Original editorial published in The Prince Albert Daily Herald on October 7, 2020.
The COVID-19 pandemic has sounded the alarm on the state of long-term care in Canada.
Canadians have been horrified to learn that four out of five lives lost due to COVID-19 have been residents or workers in long-term care facilities – the worst record in the developed world. A report from the Canadian Forces, who were deployed to help manage outbreaks in several care homes, put into gruesome detail just how deep the crisis in long-term care had become, and sent shockwaves across the nation.
While the public is mostly just waking up to this reality, if you ask one of the thousands of CUPE members who work in long-term care in Saskatchewan, they will tell you that this crisis isn’t new. They will tell you that this crisis has been brewing for years. They will tell you COVID-19 fell like an avalanche onto a system that had already been broken and left totally unprepared by decades of underfunding and understaffing.
The election on October 26 is our best chance to reverse course and fix long-term care. Seven months after the novel coronavirus arrived, there’s no longer any excuse for being unprepared, and there’s no excuse for continued inaction.
For years, our union has been calling for urgent action to fix long-term care here in Saskatchewan, while the Sask Party under different leaders did the opposite, and cut long-term care to the bones.
It’s been shown time and time again that public, not-for-profit long-term care beds provide the best quality care at the best cost while also paying workers who care for residents a liveable wage. Relative to the rest of Canada, Saskatchewan has a decent number of public, not-for-profit long-term care beds, but they have been in decline since the Sask Party took office in 2007. Private, for-profit care has been encouraged by the Sask Party, nearly doubling since 2004, where residents face monthly fees of up to $6,000 for lower levels of care than what is provided in a public, not-for-profit setting.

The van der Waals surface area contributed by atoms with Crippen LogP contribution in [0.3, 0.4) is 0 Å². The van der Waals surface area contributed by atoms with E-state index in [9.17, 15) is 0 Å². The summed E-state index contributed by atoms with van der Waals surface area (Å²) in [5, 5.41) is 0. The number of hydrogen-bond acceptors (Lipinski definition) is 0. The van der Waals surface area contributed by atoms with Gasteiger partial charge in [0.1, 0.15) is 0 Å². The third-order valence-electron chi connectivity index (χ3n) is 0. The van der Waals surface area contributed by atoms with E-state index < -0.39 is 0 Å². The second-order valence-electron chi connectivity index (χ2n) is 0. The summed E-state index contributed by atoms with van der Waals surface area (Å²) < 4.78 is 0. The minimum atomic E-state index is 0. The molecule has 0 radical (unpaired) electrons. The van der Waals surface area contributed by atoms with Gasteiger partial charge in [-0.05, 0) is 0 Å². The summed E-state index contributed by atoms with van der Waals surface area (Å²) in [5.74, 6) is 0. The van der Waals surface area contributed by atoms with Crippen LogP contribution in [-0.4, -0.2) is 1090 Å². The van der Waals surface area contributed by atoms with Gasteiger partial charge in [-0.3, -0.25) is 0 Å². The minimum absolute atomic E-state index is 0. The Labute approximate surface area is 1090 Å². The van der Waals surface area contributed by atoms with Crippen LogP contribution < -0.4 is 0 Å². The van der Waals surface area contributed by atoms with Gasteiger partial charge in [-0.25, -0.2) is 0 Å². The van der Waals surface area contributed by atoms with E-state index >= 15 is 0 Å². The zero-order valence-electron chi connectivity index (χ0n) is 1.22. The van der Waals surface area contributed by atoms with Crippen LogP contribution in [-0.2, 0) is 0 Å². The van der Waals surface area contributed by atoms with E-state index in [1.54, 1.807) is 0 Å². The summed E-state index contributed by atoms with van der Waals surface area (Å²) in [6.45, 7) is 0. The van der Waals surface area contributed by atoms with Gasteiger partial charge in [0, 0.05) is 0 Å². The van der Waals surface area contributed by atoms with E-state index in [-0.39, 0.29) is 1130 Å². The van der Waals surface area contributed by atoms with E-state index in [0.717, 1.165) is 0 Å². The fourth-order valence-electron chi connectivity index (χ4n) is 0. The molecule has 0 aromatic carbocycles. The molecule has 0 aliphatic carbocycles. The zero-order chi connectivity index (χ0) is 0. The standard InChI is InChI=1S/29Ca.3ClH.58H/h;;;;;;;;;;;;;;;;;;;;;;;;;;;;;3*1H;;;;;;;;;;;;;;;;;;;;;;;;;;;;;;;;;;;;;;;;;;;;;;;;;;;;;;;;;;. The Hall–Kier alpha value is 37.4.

The Sask Party has left the physical infrastructure of long-term care facilities to rot to the point that facilities in Grenfell and Regina have been forced to permanently close. And it’s the expensive, for-profit options that are left to fill the gaps.
To make things worse, in 2011, the Sask Party axed rules that required at least two hours of personal care per day per resident. To put that into perspective, most experts agree that long-term care residents should receive a minimum of 4.1 hours per day of hands-on care – but our seniors in Saskatchewan today aren’t even guaranteed two.
In 2019, the Saskatchewan Health Authority painted a bleak picture in its survey of long-term care facilities: critical staffing shortages and burnout, delayed responses to call bells, and residents unable to get more than one bath a week. And that was before COVID-19 struck.
We know what it will take to fix long-term care – because we’ve been telling this Sask Party government for years.
We need a major increase in the number of public long-term care beds and urgent repair of our long-neglected long-term care infrastructure.
We need regulations that guarantee a minimum of 4.1 hours of hands-on care per resident every day.
We need to boost staffing levels in order to reduce staff burnout and improve the quality of care for residents.
We need to make long-term care jobs stable and full-time, so that workers do not have to work second or third jobs, putting residents and other staff at more risk during a pandemic.
Everyone in Saskatchewan knows someone who lives or works in a long-term care home. On October 26, let’s remember them when we go to the voting booth, and elect a government that will make these life-saving solutions a reality.
Mark Hancock is the National President of the Canadian Union of Public Employees (CUPE). Judy Henley is the President of CUPE Saskatchewan. CUPE represents over 13,000 health care workers across the province.